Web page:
Science With Purpose

Two European Projects Trace the Fate of Nanomaterials

June 10, 2019
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Nanomaterials play an important role in our lives, only most of us do not even know it. Defined as any natural, incidental, or manufactured material that measures between 1 nm – 100 nm, nanomaterials can be found in just about everything — from our food, water, and air to electronics, medicines, and the very clothes on our backs.1

Two Nano Initiatives

Just how big an impact nanomaterials have on our health and the environment as a result of both manmade and natural causes is now the subject of two major European-funded projects, NanoFASE (Nanomaterial Fate and Speciation in the Environment) and ACEnano (Analytical and Characterization Excellence in nanomaterial risk assessment).


This is a four-year collaboration among 42 leading universities, research institutes and companies from around the world, including PerkinElmer, as one of only two analytical instrument companies in the consortium and a recognized leader in nanomaterial characterization.

According to its charter, the objective of NanoFASE “is to deliver an integrated exposure assessment framework, including methods, parameter values, models, and guidance that will allow industry to assess the full diversity of industrial nano-enabled products to a standard acceptable in regulatory registrations.”

In addition, the methods and tools it develops will be used to assess how use phases, waste streams, and environmental components (such as air, soil, and water biota), serve as “reactors” in modifying and transporting engineered nanomaterials (ENMs) and controlling their uptake by organisms.

To help accomplish these objectives, NanoFASE consortium members rely on PerkinElmer’s award-winning Single Particle NexION® ICP-MS technology and its recognized expertise in nanomaterial characterization and analysis.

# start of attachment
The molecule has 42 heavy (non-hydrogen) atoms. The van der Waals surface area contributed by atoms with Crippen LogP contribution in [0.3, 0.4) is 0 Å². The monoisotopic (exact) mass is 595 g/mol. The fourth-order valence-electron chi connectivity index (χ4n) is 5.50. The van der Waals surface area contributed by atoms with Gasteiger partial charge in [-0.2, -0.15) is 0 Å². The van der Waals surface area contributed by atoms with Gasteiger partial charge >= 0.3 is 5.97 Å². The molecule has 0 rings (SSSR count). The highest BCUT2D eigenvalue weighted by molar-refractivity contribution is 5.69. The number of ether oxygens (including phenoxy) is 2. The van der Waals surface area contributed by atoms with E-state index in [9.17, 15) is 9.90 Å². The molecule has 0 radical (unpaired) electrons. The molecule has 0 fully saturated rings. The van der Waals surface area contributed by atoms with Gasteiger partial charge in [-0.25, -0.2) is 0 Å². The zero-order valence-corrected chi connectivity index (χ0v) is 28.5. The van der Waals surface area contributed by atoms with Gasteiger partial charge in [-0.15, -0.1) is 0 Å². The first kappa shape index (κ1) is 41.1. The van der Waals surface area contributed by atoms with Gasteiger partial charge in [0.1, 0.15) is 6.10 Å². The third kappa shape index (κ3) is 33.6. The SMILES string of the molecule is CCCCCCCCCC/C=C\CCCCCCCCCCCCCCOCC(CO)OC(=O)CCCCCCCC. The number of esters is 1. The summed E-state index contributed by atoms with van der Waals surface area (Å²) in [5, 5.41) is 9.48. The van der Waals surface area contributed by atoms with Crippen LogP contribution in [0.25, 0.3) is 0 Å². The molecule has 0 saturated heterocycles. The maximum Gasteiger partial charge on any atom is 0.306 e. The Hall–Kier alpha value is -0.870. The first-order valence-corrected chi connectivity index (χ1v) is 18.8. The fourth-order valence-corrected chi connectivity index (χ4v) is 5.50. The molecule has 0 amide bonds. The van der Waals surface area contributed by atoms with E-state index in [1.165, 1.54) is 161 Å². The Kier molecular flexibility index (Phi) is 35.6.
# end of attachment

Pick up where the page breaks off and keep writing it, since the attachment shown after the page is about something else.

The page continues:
This technology, capable of isolating single nanoparticles in air, soil, water, and sediment samples, will allow scientists for the first time to assess the overall number, size, and concentrations of different nanomaterials that may be toxic, Chady Stephan, PerkinElmer’s Senior Leader of ICP-MS Applications, says. “Without this new technology, that level of research would be impossible,” Stephan says. “Eventually, NanoFASE participants will leverage these new capabilities to develop benchmarks on how to handle nanomaterials based on their life cycle and to gather a better understanding of how they are impacting the environment.

From this information the project hopes to develop guidelines for developers and users of nanoparticles on how to handle these materials to help advance EU regulatory standards for nanomaterial handling,” Stephan says.

“NanoFASE’s focus is on developing an integrated environmental risk assessment framework and method catalogue for engineered nanomaterials (ENMs) that will support both the development of academic understanding and actual decision-making by regulators, industry, and small and medium-sized enterprises,” adds Claus Svendsen, NanoFASE’s Coordinator and a Senior Researcher at the NERC Centre for Ecology and Hydrology in the UK.2